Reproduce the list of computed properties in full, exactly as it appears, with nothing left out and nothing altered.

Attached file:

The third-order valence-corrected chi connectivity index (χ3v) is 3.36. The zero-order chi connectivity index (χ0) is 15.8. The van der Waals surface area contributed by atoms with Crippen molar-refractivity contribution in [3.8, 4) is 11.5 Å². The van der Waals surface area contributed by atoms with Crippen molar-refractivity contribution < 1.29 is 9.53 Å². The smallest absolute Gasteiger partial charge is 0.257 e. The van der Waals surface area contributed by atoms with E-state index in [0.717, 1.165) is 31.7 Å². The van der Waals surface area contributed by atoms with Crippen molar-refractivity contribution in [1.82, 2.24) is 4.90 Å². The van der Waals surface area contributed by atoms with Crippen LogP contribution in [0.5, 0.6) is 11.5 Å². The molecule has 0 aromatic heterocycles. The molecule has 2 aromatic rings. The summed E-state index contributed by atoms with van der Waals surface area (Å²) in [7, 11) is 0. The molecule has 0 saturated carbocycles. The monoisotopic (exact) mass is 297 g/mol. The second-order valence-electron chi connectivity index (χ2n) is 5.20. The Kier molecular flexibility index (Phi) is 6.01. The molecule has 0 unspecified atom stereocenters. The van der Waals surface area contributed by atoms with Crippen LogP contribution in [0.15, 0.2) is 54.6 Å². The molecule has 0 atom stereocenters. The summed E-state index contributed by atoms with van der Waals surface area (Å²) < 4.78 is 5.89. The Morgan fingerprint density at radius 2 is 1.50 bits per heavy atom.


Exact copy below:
The third-order valence-corrected chi connectivity index (χ3v) is 3.36. The zero-order chi connectivity index (χ0) is 15.8. The van der Waals surface area contributed by atoms with Crippen molar-refractivity contribution in [3.8, 4) is 11.5 Å². The van der Waals surface area contributed by atoms with Crippen molar-refractivity contribution < 1.29 is 9.53 Å². The smallest absolute Gasteiger partial charge is 0.257 e. The van der Waals surface area contributed by atoms with E-state index in [0.717, 1.165) is 31.7 Å². The van der Waals surface area contributed by atoms with Crippen molar-refractivity contribution in [1.82, 2.24) is 4.90 Å². The van der Waals surface area contributed by atoms with Crippen LogP contribution in [0.5, 0.6) is 11.5 Å². The molecule has 0 aromatic heterocycles. The molecule has 2 aromatic rings. The summed E-state index contributed by atoms with van der Waals surface area (Å²) in [7, 11) is 0. The molecule has 0 saturated carbocycles. The monoisotopic (exact) mass is 297 g/mol. The second-order valence-electron chi connectivity index (χ2n) is 5.20. The Kier molecular flexibility index (Phi) is 6.01. The molecule has 0 unspecified atom stereocenters. The van der Waals surface area contributed by atoms with Crippen LogP contribution in [0.15, 0.2) is 54.6 Å². The molecule has 0 atom stereocenters. The summed E-state index contributed by atoms with van der Waals surface area (Å²) < 4.78 is 5.89. The Morgan fingerprint density at radius 2 is 1.50 bits per heavy atom.